I have long waited before I share a special case of AI generated publishing in the field of educational technology which needs a public reflection and review. Approximately 3 months ago, I have received a citation alert which made me curious.
I have written at the end of the last semester a critical review of the concept of future-skills in German (preprint available here, still in review) In Germany, there is a plethora of activism around this concept and many higher education institutions feel the need to react to the hype around these skills.
During a recent review process I have requested from authors that they should address from which standpoint they have approached their qualitative study. While I was referring in this comment the ontological and theoretical levels as formulated by Twining, Heller, Nussbaum & Tsai (2017) in the guidelines for the journal Computers & Education, the authors have understood my request as a call for a „positionality statement“ in which the authors disclose some of their biographical details (white, cis, middle-age) as potentially influencing their research.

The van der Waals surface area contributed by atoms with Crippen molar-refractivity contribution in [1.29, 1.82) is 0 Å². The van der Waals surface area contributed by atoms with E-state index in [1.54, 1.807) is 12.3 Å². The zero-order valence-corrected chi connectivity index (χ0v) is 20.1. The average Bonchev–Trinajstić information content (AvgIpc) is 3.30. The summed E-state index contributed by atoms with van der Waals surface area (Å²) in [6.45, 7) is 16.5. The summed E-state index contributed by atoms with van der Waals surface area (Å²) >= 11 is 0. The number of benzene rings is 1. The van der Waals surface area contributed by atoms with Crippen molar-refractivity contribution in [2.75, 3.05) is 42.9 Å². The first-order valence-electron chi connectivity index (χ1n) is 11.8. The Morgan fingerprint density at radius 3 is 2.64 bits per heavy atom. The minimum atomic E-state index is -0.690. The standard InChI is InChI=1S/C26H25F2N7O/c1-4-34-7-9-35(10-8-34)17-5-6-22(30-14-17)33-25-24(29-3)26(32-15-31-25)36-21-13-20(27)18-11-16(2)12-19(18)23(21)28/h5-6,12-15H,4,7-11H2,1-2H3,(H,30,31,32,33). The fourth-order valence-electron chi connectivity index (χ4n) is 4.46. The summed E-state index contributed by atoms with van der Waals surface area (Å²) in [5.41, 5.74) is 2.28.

„ChatGPT itself is a neutral tool, and how it is used depends on the intentions of those who use it.“ (Cohen, 2023). This messages is commmunicated by the US-based Association for Supervision and Curriculum Development (ASCD) to its 125 000 members (estimaton) regarding an AI-based tool which is currently pushing the discourse on AI in education.
„This has become a fashionable platitude, which…would result in a…content-free curriculum […]. This downgrading of knowledge is, ironies of ironies, to be implemented in the interest of creating a knowledge-based economy.
Since I am currently often asked about my opinion about ChatGPT I want to share why I do not write about ChatGPT.
The discussion about ChatGPT (Generative Pretrained Transformer) is at least as annoying as the Wordle wave that has hit my social media channels some years ago.